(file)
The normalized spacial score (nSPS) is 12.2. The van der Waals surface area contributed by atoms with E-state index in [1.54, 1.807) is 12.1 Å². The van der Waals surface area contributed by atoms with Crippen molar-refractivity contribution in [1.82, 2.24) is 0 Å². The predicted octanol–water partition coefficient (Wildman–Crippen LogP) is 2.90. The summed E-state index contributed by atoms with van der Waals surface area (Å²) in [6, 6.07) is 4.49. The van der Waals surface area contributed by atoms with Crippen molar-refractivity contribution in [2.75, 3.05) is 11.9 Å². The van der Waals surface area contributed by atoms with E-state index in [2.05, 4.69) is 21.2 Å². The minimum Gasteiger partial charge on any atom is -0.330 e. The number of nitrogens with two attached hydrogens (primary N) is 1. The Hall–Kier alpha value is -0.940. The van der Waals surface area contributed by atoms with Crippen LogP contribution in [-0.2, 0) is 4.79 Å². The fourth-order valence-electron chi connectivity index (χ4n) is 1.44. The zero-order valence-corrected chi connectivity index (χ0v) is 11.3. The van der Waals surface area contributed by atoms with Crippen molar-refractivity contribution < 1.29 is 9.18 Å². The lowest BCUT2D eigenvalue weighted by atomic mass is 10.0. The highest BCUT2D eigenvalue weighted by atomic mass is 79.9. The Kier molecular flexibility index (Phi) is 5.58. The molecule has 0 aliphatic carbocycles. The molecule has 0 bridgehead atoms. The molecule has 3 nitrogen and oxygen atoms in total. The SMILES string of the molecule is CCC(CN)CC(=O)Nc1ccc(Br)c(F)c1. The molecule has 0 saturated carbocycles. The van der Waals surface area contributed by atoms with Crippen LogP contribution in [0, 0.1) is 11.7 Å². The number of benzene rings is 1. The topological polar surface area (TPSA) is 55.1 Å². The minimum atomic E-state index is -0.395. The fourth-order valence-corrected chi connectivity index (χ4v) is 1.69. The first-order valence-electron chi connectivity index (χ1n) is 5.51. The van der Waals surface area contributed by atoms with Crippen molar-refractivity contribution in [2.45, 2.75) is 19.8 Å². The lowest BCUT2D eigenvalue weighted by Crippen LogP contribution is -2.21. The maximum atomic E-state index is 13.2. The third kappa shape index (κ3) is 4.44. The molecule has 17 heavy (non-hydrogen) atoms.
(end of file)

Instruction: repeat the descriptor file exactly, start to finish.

The normalized spacial score (nSPS) is 12.2. The van der Waals surface area contributed by atoms with E-state index in [1.54, 1.807) is 12.1 Å². The van der Waals surface area contributed by atoms with Crippen molar-refractivity contribution in [1.82, 2.24) is 0 Å². The predicted octanol–water partition coefficient (Wildman–Crippen LogP) is 2.90. The summed E-state index contributed by atoms with van der Waals surface area (Å²) in [6, 6.07) is 4.49. The van der Waals surface area contributed by atoms with Crippen molar-refractivity contribution in [2.75, 3.05) is 11.9 Å². The van der Waals surface area contributed by atoms with E-state index in [2.05, 4.69) is 21.2 Å². The minimum Gasteiger partial charge on any atom is -0.330 e. The number of nitrogens with two attached hydrogens (primary N) is 1. The Hall–Kier alpha value is -0.940. The van der Waals surface area contributed by atoms with Crippen LogP contribution in [-0.2, 0) is 4.79 Å². The fourth-order valence-electron chi connectivity index (χ4n) is 1.44. The zero-order valence-corrected chi connectivity index (χ0v) is 11.3. The van der Waals surface area contributed by atoms with Crippen molar-refractivity contribution < 1.29 is 9.18 Å². The lowest BCUT2D eigenvalue weighted by atomic mass is 10.0. The highest BCUT2D eigenvalue weighted by atomic mass is 79.9. The Kier molecular flexibility index (Phi) is 5.58. The molecule has 0 aliphatic carbocycles. The molecule has 0 bridgehead atoms. The molecule has 3 nitrogen and oxygen atoms in total. The SMILES string of the molecule is CCC(CN)CC(=O)Nc1ccc(Br)c(F)c1. The molecule has 0 saturated carbocycles. The van der Waals surface area contributed by atoms with Crippen LogP contribution in [0, 0.1) is 11.7 Å². The number of benzene rings is 1. The topological polar surface area (TPSA) is 55.1 Å². The minimum atomic E-state index is -0.395. The fourth-order valence-corrected chi connectivity index (χ4v) is 1.69. The first-order valence-electron chi connectivity index (χ1n) is 5.51. The van der Waals surface area contributed by atoms with Crippen molar-refractivity contribution in [2.45, 2.75) is 19.8 Å². The lowest BCUT2D eigenvalue weighted by Crippen LogP contribution is -2.21. The maximum atomic E-state index is 13.2. The third kappa shape index (κ3) is 4.44. The molecule has 17 heavy (non-hydrogen) atoms.